Harper Healthy and Hopeful

Harper Healthy and Hopeful

The Binghamton first baseman returns to the field with a rebuilt shoulder and strong will to excel. Despite the injury, Harper is prepared to show coaches and teammates that he has not lost the elements which make him such a dangerous hitter. Inside Pitch Magazine caught up with him as his Mets squad opened the new season in Akron.

The long and arduous road back from shoulder surgery tests the resolve of every player who goes under the knife. Brett Harper smashed his way to a career season in 2005 before a torn labrum sidelined him for virtually all of last year. After an intense summer and fall rehab on his shoulder, near his home in Arizona, Harper returned to spring training healthy and ready to pick up where he left off. He has fought off the disappointment of 2006, and most important, he is healthy.

"Obviously going down last year hurt, but I had a good spring and I feel a lot better. I rehabbed at the Desert Institute of Physical Therapy. Three days a week I was there to hit and throw. It was a fairly intense work. But being close to home certainly helped," he said.

Given his large stature, he worked extremely hard on the strength and flexibility necessary to regain a fluid swing. The tentativeness that a player faces when fighting through rehabilitation can be his most significant enemy. He admitted he was hesitant when he first stepped back in the box to take full swings. He fought through pain and his own mind to recapture what he lost.

"Physically, it was surprising how much pain there was. I know it was a painful surgery but not being able to move my shoulder for so long was brutal. I just had to grind it out everyday in the summer. I did face the idea that it could never heal. But mentally, I just battled through it. I tried not to think about five months down the road," he detailed.

Harper certainly fought like that heavyweight he is. After the long months of work, he arrived in Port St. Lucie geared up to show the coaches and the organization that his shoulder could handle a full load. Anxious to get his game back to where it was he jumped right into the box and let it rip.

"I went full blast with my hitting and I was very pleased with the way I swung the bat. I was doing things I did not think possible after such major surgery. The coaches did work with me on my mechanics though. After a surgery like that, it's possible things can get thrown off a little. They worked with me on keeping my shoulders level and not dropping down and it paid off," he said.

However, Harper did not see much time in the field. Coaches limited him to only a few appearances in the field. They restricted his throwing and ensured he did only enough to keep the arm healthy and in shape. However, he explained that regardless of the attention paid to his shoulder, he needed to iron out his approach at the plate.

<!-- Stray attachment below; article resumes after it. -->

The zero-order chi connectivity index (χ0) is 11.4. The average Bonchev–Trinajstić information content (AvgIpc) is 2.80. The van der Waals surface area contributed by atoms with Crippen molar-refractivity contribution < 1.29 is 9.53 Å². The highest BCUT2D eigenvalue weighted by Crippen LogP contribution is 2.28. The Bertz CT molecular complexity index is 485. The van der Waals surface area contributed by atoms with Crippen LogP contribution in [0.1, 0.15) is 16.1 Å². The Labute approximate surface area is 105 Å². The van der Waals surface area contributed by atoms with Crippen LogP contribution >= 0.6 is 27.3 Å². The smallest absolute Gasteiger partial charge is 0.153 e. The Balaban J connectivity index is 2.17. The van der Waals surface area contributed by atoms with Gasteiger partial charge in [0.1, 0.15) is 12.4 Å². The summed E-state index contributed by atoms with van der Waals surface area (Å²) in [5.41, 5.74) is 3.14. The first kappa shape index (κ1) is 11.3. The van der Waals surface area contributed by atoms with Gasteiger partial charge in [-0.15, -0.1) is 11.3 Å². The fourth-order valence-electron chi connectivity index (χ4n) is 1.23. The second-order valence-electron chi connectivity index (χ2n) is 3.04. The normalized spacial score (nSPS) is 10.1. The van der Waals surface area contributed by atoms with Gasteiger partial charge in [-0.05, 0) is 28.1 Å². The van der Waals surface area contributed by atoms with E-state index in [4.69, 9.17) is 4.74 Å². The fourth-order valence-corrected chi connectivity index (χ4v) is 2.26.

"I struck out way too many times last year even with the home runs I hit. I'd like to cut down at least 40 or 50 strikeouts. If I could do one thing over, it would be that. I know my swing hasn't changed because of the surgery. Hitting is like riding a bike. The swing came back after I shook off the initial nerves.

Although he posted 36 home runs, 102 RBI and hit near .275, he whiffed an astounding 149 times in 566 at-bats in 2005 between Port St. Lucie and Binghamton. The lack of contact wilted his on-base percentage which hovered around .340. If he can turn those strikeouts into positive production, he surely will see his overall numbers and stock rise. Like many power hitters, especially coming off the surgery, he must guard against reaching for pitches and becoming home run happy.

Harper mentioned how he combats such notions through diligent attention in each at-bat and restraint from the long ball, "I don't think I could ever hit too many home runs, but I don't set goals to my numbers. I like to get hits and never think about getting home runs. Every time at the plate, I just think about getting on base and the home runs just come," he said.

He is filled with confidence after a strong spring. Returning from the injury and the succeeding surgery could rust a player with hopes of a seamless transition back to the diamond. Thanks to the accomplishments at camp, Harper has put such reservations behind him. He also spent many days close to Corey Coles who underwent labrum surgery last year. The two trained together and pushed each other to heal and get back as soon as possible.

"A bad or slow start was in the back of mind, but the way my spring went, and the strides I made, those thoughts quickly left. Again, fighting through the feelings of doubt about my future was tough, but I knew I'd get back. For now, I just want to go out there, have fun, play hard and the chips will fall," he said.

With a rehabilitated shoulder and unflappable poise, Harper could make moves this season. All depends on the continued health of his shoulder and his ability to find the power stroke that made him flourish prior to the surgery.

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